Warner guilty of Fifa ethics breach

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Jack Warner, a Fifa vice-president, has been found guilty of violating Fifa's own code of ethics because of his involvement in selling World Cup tickets, football's world governing body announced last night.

The case, unprecedented in Fifa's history, arose amid allegations of cronyism and profiteering by officials. Warner, who is also the head of Concafaf and a special adviser to the Trinidad & Tobago Football Federation, faces potential sanctions that might include his removal from office.

As The Independent reported last month, Warner became the centre of a ticketing scandal in Trinidad after his family's travel agency, Simpaul's, secured exclusive rights to sell Trinidad & Tobago's entire ticket allocation for this summer's World Cup. Neither Simpaul's nor the TTFF would provide any information on potential profits but it was estimated that Warner could make millions.

Fifa's committee for ethics and fair play met in Zurich on Wednesday evening to consider the matter and Fifa announced last night that Warner had been found guilty of a conflict of interest. "As a result, he has violated Fifa's Code of Ethics," a Fifa statement said. It added that Fifa's executive committee "will now discuss the matter on 16-17 March". Any sanctions will be imposed after that meeting.

Warner was unavailable for comment last night but is expected to launch a robust defence of his position. A TTFF spokesman said: "We have nothing to say at this time."

Trinidad & Tobago are grouped along with England, Sweden and Paraguay in the opening phase. The TTFF has been allocated 10,769 seats for its three group games combined. Simpaul's "travel packages" cost £2,720 and included tickets to each game, and hotel accommodation, but not flights nor any transport. It was estimated that Simpaul's could make more than £1,600 in profit per package.

Both Warner and Simpaul's have been inconsistent on their involvement in ticket sales. Initial adverts by the firm ran under the slogan "Ticket or leave it", telling supporters they would need to buy via Simpaul's to secure seats in Germany. Warner attempted to defend his apparent conflict of interests by arguing that "it is not a crime to be successful [in business], even for people like me."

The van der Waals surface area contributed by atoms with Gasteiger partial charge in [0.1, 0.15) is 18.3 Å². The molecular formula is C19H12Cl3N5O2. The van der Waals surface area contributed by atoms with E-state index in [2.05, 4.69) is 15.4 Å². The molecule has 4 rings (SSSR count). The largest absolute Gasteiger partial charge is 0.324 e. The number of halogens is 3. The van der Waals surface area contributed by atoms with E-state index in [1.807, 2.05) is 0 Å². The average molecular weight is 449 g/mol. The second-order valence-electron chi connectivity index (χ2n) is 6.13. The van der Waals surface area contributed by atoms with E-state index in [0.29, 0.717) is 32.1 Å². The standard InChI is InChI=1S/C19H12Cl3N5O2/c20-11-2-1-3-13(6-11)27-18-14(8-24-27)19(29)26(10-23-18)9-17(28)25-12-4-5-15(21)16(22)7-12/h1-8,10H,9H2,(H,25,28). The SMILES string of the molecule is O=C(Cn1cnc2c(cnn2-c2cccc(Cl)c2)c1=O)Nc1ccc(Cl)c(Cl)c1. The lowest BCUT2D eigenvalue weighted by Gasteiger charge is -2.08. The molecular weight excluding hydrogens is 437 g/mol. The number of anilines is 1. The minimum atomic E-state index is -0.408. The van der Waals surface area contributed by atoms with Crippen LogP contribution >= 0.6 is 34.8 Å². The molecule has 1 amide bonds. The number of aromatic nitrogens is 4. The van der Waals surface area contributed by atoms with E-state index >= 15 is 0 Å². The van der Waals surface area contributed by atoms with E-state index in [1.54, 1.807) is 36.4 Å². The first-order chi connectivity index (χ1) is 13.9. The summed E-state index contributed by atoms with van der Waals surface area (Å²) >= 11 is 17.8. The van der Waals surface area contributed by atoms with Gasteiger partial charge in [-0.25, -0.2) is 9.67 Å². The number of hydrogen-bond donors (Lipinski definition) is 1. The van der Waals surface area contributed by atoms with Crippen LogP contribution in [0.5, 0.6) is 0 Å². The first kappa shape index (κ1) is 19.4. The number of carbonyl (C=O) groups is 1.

He later claimed that Simpaul's, which he owns in partnership with his wife and sons, was not actually selling TTFF tickets at all, although he had admitted that Simpaul's paid TTFF $500,000 local currency (£45,000) to be its official World Cup package provider.

Before a media blackout on the issue, spokespeople for both Simpaul's and the TTFF told The Independent that Simpaul's was selling TTFF tickets.

Warner has muddied the waters further by saying that Simpaul's spent £400,000 between July and September last year on World Cup packages from a "European counterpart". He has not named this counterpart, despite requests to do so, but under Fifa's ticketing rules, it is not permissible for tickets to be sold on like this anyway.

It is not known whether Fifa's ethics committee considered only Warner's conflict of interest in owning a travel agency involved with TTFF, or two separate issues, one relating to Simpaul's original monopoly, and the other concerning Warner's claims about Simpaul's dealing in third-party tickets via Europe.

Fifa announced last month that Ernst & Young had been appointed as independent auditors of the whole ticketing process, including "internal examination of potential conflicts of interest in relation to any ticketing constituent groups."

Warner's business activities have apparently conflicted with his Fifa duties before - when he obtained Caribbean TV rights to the World Cup for a pittance and then sold them to broadcasters at a huge profit - but has never before faced sanctions.